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Book defends use of mercenaries

August 6, 2008 12:38:23 PM PDT
It's a chatty British page-turner that describes a lot of "slotting along a dual carriageway."

Do you need an interpreter?

John Geddes' actual style is a lot more reader-friendly than that, though he seems to think any American ought to understand that "slotting" is British military slang for killing. "Dual carriageway" just means any two-way road or street. That could be an understated British way to describe the desolate 330-mile stretch between Baghdad and Iraq's border with Jordan. Geddes calls it the "Highway to Hell."

His writing involves copious use of what most American publications call expletives - an uncensored version of the speech habits in American as well as British armed forces. Geddes spells out all the words.

A veteran of an elite British military unit, he proudly calls himself a "private military contractor" or PMC. At 53, he's an executive in London of Ronin Concepts Ltd., licensed by a Security Industry Authority under British law. He says there are 100,000 PMCs in Iraq, many of them hired by the U.S. and British governments to protect VIPs instead of using regular military for the job. They are sometimes paid 10 times as much as American soldiers would be.

Another British security firm, with the more thought-provoking name Executive Outcomes, is involved in a long trial over an alleged plot against a West African government. That's the one with which Sir Mark Thatcher, son of the former British prime minister, was associated. Blackwater is the best known American contractor.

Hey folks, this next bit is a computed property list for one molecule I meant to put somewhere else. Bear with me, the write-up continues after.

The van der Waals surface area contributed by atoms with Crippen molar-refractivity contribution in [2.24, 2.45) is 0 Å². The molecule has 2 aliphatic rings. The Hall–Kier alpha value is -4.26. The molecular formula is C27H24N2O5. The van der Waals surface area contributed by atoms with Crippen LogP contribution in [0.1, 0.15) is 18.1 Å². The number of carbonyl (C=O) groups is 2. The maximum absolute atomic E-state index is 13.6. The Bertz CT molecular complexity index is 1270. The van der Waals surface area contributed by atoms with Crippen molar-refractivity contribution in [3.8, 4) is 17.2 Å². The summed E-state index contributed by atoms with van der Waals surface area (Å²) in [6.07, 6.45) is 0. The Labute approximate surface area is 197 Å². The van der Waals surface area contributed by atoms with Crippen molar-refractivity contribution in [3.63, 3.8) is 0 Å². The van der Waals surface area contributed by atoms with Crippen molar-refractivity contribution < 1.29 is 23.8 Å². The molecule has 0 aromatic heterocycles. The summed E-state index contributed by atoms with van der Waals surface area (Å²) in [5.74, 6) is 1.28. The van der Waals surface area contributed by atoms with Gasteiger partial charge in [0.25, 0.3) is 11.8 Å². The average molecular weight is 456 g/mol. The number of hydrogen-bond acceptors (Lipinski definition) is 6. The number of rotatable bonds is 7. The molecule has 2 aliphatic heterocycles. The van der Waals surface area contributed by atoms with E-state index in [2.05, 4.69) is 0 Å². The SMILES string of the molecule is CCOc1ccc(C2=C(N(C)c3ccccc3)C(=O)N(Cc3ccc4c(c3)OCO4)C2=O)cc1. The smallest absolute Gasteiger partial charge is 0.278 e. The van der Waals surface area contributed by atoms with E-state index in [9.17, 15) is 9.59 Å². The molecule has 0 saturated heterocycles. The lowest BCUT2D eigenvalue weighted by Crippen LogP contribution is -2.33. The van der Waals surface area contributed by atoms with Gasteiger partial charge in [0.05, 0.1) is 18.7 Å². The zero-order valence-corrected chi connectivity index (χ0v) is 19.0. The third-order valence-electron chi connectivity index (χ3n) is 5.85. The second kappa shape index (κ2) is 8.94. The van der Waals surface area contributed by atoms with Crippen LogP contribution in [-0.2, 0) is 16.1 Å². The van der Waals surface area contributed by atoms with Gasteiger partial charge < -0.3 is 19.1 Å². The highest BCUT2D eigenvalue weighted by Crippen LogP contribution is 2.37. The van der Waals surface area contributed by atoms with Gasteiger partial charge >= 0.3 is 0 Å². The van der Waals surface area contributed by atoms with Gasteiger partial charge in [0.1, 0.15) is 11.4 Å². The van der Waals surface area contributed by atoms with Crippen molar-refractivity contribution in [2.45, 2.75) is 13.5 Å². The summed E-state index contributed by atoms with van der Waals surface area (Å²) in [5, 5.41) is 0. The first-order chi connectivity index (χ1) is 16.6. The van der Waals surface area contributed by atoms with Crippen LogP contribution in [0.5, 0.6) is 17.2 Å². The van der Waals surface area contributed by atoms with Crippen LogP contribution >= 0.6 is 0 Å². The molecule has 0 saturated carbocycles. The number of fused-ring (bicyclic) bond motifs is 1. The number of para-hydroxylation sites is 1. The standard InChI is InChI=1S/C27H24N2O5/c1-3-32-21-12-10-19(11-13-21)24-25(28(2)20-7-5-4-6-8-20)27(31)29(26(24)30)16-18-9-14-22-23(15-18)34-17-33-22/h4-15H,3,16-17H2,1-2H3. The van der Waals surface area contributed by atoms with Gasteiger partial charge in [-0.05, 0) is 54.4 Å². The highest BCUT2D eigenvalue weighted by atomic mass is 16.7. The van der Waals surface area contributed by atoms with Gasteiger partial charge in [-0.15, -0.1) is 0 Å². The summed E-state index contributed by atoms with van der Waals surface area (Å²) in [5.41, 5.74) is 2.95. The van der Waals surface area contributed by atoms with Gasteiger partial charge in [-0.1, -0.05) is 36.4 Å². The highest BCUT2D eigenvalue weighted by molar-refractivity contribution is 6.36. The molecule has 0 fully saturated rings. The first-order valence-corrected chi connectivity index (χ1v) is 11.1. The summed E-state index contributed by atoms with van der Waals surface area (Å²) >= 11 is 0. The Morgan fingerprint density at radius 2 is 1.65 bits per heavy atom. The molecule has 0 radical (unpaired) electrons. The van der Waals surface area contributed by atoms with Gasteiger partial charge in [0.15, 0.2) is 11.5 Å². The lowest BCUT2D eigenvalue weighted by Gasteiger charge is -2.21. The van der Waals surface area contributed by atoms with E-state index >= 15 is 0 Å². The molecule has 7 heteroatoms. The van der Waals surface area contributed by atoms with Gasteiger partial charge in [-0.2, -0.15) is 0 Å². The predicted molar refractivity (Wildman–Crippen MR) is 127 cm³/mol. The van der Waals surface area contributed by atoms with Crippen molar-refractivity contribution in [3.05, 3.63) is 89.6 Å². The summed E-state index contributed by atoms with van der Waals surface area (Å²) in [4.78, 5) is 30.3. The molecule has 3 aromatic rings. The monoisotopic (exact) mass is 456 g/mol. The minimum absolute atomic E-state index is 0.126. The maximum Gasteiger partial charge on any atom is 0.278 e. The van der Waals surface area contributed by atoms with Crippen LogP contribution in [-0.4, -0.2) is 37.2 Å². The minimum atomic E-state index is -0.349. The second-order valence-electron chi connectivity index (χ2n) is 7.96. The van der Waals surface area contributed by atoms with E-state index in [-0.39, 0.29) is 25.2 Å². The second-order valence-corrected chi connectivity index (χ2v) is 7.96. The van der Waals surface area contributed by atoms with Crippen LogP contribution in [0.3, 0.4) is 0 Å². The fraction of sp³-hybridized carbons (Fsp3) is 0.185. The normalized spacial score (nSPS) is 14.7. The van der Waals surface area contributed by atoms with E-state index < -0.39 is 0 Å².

Much of the killing recounted in the book is done with AK-47s, the Russian Kalashnikov rifle favored by insurgents around the world, and by Geddes, too. He describes it as high-powered enough not only to kill a man, but to blow a hole in him big enough to reveal the comrade behind him.

Geddes' story begins with a quick shootout on the road. As he tells the story, the shootout was between him as bodyguard for a British TV crew in an SUV, and four armed Iraqis in a black BMW who wanted to kidnap them. A man in the BMW's front seat fired a burst across the SUV's hood. Hiding the AK-47 on his lap as the BMW closed in, Geddes fired through the doors of the two cars when they were only about 3 feet apart.

"I watched the driver's head explode as the height difference of the two vehicles laid it on the line," he writes. "The gunman next to him screamed, openmouthed in horror, all hatred and disdain wiped clear from his eyes by disbelief, as the assault rounds sliced into him, too, and tracked through his body."

Geddes ordered his own driver to speed off. Many other clashes follow. So do tales of heroism.

There's also a chapter with the slightly misleading title of "Baghdad Babes." They turn out to be a few large, attractive, European female PMCs - no Americans. Like their male counterparts, they are strictly interested in their dangerous and remunerative duties, not sex.

Romance rears its head in brief allusions to a female news correspondent, other foreign visitors and Iraqi women. In one sentimental episode - leap year day Feb. 29 - Geddes gets a satellite call from his "long-term girl friend Emma." Apparently she's in Britain, he's in Baghdad and he accepts her leap year proposal of marriage. He just happens to be down on one knee, not in a lover's humility but crouched behind a vehicle to cut the noise from a nearby fire fight.

The book enthusiastically defends the mercenary trade as useful and ethical, comparing it favorably with the standards of U.N. peacekeepers. The author even describes an imaginary U.S. invasion of a Middle East country in 2015, with improved equipment.

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